“As things stand in Tripura right now, belonging to the Congress or CPI(M) is the same thing. It does not offer an alternative to the people of the state. The national leaders of the Congress say that all secular parties should join hands and fight the BJP, they say that their main aim is to defeat the BJP. But if that is the case, why did they enter into an alliance with the CPI(M) during the West Bengal assembly elections to fight the TMC, which is a secular party, and not the BJP. That is why we left the Congress,’’ said Roy Burman.

“We later left the TMC when we realised that Mamata Banerjee had started making conciliatory noises toward the Left on the national stage. For her, the CPI(M) was no longer the rival, it was the BJP. This was not acceptable to us in Tripura, where the Left continues to remain our enemy. So we realised that there was no alternative other than the BJP for us. Because we know that the BJP will never make any deal or alliance with any of the Left parties,’’ he said.

Roy Burman also accused the Congress leadership of ignoring the state. “The national leaders don’t visit the state, even during elections. Sonia Gandhi was supposed to attend a rally once, but she cancelled at the last minute. That’s how little they think of us. On the other hand, all the BJP leaders and ministers have arrived to lend us support. As many as 45 ministers have already visited Tripura. They really do take care of the organisation,’’ he said.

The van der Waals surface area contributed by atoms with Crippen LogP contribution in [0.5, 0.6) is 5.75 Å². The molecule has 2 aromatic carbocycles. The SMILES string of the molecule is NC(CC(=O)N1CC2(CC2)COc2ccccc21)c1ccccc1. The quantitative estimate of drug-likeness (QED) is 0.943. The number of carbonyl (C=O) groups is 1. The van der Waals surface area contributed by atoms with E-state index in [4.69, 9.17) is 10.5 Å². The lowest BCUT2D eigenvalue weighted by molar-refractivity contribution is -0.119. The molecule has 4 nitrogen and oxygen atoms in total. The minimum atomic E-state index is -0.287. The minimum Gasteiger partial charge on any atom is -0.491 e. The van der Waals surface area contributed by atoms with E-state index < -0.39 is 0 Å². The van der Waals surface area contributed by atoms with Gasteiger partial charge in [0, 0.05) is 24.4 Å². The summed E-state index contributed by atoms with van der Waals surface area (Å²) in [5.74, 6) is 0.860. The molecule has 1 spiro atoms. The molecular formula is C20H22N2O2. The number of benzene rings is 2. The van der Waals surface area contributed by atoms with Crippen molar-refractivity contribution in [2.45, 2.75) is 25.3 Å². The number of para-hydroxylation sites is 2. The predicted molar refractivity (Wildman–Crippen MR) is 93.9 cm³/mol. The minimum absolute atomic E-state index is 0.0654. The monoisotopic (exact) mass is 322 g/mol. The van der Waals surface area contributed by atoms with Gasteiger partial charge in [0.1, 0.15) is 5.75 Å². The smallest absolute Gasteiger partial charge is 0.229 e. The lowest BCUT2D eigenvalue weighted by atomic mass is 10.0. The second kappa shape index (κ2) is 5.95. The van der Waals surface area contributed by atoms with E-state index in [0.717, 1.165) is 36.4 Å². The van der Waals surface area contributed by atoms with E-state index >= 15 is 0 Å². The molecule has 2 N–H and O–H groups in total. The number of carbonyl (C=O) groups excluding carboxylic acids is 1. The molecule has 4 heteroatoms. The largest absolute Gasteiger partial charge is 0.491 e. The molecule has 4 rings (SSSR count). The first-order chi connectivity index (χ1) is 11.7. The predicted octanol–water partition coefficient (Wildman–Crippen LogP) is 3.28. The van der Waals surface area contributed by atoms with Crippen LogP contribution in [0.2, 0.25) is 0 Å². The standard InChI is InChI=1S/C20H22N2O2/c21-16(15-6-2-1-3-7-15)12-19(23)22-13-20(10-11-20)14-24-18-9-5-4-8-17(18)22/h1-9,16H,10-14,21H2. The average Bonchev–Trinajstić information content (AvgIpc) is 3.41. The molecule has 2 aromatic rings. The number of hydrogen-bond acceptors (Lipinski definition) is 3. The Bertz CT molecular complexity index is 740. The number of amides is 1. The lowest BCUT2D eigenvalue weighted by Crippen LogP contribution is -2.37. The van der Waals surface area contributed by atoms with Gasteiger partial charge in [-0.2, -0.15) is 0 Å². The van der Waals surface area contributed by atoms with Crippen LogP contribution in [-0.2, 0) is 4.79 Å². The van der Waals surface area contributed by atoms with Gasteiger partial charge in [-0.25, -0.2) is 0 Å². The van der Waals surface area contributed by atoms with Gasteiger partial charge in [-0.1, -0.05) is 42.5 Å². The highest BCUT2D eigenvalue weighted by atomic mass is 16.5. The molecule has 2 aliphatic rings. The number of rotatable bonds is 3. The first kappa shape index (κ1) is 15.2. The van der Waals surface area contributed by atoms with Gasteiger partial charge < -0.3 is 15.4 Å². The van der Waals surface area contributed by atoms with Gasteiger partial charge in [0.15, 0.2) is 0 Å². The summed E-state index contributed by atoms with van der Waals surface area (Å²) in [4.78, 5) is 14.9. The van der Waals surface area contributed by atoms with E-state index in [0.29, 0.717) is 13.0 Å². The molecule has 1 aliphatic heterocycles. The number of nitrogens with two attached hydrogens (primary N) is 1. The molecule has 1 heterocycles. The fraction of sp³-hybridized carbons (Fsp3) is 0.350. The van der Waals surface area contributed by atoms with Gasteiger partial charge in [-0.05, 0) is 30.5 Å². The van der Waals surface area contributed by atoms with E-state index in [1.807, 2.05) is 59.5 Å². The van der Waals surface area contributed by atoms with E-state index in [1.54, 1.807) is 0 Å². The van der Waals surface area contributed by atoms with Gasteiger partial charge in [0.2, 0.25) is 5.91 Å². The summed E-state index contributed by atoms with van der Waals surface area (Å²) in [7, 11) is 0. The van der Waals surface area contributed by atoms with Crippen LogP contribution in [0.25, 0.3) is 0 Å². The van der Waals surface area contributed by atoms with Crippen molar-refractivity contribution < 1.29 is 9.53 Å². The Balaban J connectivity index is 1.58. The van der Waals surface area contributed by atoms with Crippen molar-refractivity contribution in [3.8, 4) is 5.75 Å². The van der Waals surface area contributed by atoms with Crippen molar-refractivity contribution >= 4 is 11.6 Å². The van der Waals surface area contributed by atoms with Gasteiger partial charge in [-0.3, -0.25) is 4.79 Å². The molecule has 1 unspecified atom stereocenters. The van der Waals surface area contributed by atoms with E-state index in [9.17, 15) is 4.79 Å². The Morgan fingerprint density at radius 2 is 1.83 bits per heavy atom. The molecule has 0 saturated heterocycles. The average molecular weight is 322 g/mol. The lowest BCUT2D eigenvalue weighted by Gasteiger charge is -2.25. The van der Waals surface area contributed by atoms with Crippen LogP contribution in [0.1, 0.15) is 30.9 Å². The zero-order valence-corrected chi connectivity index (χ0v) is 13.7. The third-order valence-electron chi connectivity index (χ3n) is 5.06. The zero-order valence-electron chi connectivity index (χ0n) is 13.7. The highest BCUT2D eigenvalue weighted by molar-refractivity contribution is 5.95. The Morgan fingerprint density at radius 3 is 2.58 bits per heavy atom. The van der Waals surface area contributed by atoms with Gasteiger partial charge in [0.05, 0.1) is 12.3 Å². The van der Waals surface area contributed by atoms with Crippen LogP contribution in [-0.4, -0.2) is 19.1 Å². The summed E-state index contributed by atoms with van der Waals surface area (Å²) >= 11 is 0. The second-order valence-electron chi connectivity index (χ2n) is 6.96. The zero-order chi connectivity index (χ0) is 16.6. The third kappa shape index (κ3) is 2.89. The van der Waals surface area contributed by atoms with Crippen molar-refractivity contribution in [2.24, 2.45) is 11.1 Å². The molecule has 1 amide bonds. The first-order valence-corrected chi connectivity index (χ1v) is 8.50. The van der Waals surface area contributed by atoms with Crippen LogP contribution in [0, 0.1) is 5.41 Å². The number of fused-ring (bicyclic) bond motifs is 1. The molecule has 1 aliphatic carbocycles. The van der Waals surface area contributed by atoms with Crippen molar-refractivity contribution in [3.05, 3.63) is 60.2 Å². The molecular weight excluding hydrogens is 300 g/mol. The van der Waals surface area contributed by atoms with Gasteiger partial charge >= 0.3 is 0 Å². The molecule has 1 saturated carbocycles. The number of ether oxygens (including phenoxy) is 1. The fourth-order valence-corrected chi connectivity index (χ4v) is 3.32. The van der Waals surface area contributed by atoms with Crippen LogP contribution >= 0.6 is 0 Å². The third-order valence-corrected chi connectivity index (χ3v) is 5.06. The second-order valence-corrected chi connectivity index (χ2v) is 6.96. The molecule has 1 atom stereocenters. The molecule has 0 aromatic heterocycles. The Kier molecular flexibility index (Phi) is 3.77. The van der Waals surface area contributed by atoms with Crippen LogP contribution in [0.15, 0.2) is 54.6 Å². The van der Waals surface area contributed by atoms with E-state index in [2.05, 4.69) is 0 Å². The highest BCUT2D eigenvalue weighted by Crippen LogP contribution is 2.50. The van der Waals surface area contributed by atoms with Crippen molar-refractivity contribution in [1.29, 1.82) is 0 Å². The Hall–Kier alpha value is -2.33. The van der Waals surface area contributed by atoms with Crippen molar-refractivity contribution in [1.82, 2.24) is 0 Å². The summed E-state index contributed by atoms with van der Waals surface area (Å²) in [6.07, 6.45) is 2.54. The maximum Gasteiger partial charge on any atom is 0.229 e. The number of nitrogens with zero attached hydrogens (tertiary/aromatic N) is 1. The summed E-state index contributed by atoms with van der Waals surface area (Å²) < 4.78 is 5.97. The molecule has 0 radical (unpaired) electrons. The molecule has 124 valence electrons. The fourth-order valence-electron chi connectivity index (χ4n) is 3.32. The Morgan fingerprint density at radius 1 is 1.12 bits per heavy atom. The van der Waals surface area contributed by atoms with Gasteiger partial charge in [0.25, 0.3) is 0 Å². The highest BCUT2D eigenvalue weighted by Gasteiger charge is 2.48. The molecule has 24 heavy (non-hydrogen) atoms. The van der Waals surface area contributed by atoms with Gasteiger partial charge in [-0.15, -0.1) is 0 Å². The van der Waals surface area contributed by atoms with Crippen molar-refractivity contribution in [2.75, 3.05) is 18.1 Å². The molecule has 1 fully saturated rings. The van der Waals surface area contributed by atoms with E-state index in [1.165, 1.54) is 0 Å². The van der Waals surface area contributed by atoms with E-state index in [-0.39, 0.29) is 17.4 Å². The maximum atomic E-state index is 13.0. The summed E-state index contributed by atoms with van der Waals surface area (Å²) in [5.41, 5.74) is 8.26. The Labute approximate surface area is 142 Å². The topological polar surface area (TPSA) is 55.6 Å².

His allegation of neglect finds resonance among senior Congress leaders who remain with the party. “The AICC is squarely responsible for the condition that the state party is in right now. We feel that since Tripura is so far away from Delhi geographically, none of the senior Congress leaders really care about the state… C P Joshi was made in-charge of Tripura when he had no idea what Communism is all about or how the Communist party actually works. In the last four years, Joshi has visited Tripura for a total of three-and-a-half hours. And nobody else from Delhi has come here. There is a deep apathy towards the state Congress, and this, of course, affects morale,’’ said a senior Congress leader.

About 10,000 Congress workers are reported to have joined the BJP over the last two years.

“We simply don’t have the organisational strength to go to rural areas and woo voters, which is why most of our voters are urban or semi-urban. We have not been able to fight the CPI(M) effectively because we don’t have support. Whenever the CPI(M) passes off central government schemes as its own, even when the UPA government was at the Centre, we have not been able to protest effectively. In these elections too, we have received no funds yet for the candidates. The BJP on the other hand is pumping in money,’’ said the Congress leader.

Sources said the Congress was trying to form an alliance with the TMC, which does not have a significant presence in the state. “The reason why we are talking to TMC leaders right now is that we need to revive the anti-CPI(M) tag for us to have a chance with the electorate and to show them that we are serious about forming the government. Although the TMC does not have a support base, a tie-up will help us since the party is generally perceived as being anti-CPI(M),” said a Congress source.

Confirming the development, CLP leader Gopal Roy said: “There have been some discussions. Our door is open. We are hopeful that something will work out.” When asked about the BJP making gains, he said, “The Congress is like an ocean. A bucket of water (defecting leaders) being taken away will not affect the Congress. We are confident that we will do well.”